Just before this performance, I found my hands shaking, unsure if I could keep it together. Tears of sorrow, tears of gratitude and love flowed.

I remember looking to Wyatt only to find him weeping because he missed his older brother so much. He was so touched by the dance.

It occurred to me on the drive home how much Mitchell loved to dance. He would spontaneously break out in an awkward little shimmy because his muscles were weak and getting less coordinated. But he would dance anyway - he didn't care - because he was happy and felt safe and loved. Whenever he danced my heart would explode ... he was so cute to watch. We have been able to capture his little dances of happiness on video and will share them some day. 

So to watch these students of dance tell his story and journey home was humbling. And then, later, to reflect on Mitchell's love of life that he often expressed through his own little dance ... I was humbled and reflective. This choreography ... this art of music and movement ... took on a much different meaning.

To the Dance Company, Creative Arts Academy and the students of Jefferson Jr. High School, we thank you from the bottom of our hearts; not only for the beautiful tribute to our fallen son, but for the reminder that life is still good and we should dance when we're happy ... even if we can only shimmy.


After Herriman City Council read their proclamation and voted in the affirmative to dedicate his birthday as the "Mitchell Jones Day" I addressed the council and said the following:

"We are grateful to the Herriman City Council, especially Mayor Mills, who have graciously recognized our son, Mitchell and what his unique and difficult journey has meant to so many people.

Because Mitchell’s Journey has had a global reach and touched people on a very personal level, we have decided to start a foundation called Mitchell’s Journey wherein we will better organize our efforts to help raise awareness for Muscular Dystrophy, partner with the Parent Project MD, and offer help and support to others who face similar struggles.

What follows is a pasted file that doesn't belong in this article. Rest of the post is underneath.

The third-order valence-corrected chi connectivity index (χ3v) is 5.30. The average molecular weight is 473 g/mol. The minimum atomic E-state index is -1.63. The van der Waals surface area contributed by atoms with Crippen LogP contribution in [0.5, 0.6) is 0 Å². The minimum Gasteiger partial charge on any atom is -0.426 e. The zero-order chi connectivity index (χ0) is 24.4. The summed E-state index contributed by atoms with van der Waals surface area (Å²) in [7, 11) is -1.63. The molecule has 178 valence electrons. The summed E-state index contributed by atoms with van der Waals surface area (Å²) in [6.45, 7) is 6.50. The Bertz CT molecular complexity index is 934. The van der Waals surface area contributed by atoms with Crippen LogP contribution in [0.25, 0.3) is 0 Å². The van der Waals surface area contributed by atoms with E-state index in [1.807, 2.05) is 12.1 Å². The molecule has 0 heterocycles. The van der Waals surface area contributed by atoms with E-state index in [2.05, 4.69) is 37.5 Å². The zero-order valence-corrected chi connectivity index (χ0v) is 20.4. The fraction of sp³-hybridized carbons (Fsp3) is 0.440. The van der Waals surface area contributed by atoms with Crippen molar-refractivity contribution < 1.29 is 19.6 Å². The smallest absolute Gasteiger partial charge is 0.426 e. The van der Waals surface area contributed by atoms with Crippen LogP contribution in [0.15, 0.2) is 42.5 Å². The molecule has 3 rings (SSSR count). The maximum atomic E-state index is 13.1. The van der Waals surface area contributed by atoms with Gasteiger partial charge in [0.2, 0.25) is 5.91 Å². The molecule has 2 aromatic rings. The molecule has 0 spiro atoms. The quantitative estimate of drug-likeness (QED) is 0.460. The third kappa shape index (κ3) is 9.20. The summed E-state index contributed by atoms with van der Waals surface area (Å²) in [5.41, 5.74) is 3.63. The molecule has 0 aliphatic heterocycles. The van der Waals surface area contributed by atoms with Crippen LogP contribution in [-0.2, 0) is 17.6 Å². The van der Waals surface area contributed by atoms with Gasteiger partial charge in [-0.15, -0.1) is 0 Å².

Mitchell’s Journey has put in motion conversations in the medical community [on a national level] that we’re told will change the landscape of cardiac care for children who have Duchenne Muscular Dystrophy. This is no small thing. And we are grateful that Mitchell’s Journey has become a catalyst for progress.

Mitchell’s Journey has become more than a beacon for Muscular Dystrophy awareness, it has also served as a human spark … awakening in tens of thousands of people across the world a renewed commitment to faith, family and humanity. This was something we never anticipated. Mitchell’s Journey has become a source of inspiration for people across all walks of life. 

In fact, the majority of followers are not afflicted with any disability at all. This reality sugests there are often more than broken bodies that need mending. On some level, we are all broken ... and perhaps through Mitchell’s Journey people are finding meaning and purpose with their own struggles. For this we are grateful.

On Saturday April 27th, two days before Mitchell’s Birthday, we will have our first organized fundraiser. Details for that event will be announced to the media, through our Facebook page and other mediums. 

In the meantime, we are deeply grateful for the support we’ve received so far and hope to pay that goodness forward and bless the lives of others through Mitchell's Journey.

Thank you."


We were humbled to learn that one of Mitchell's Journey followers created a piece of jewelry in honor of Mitchell. She is donating all of the profits directly to The Parent Project MD, the organization that came rushing to Mitchell's aid when he was admitted to the hospital in February. We are grateful to Cathy's Creations.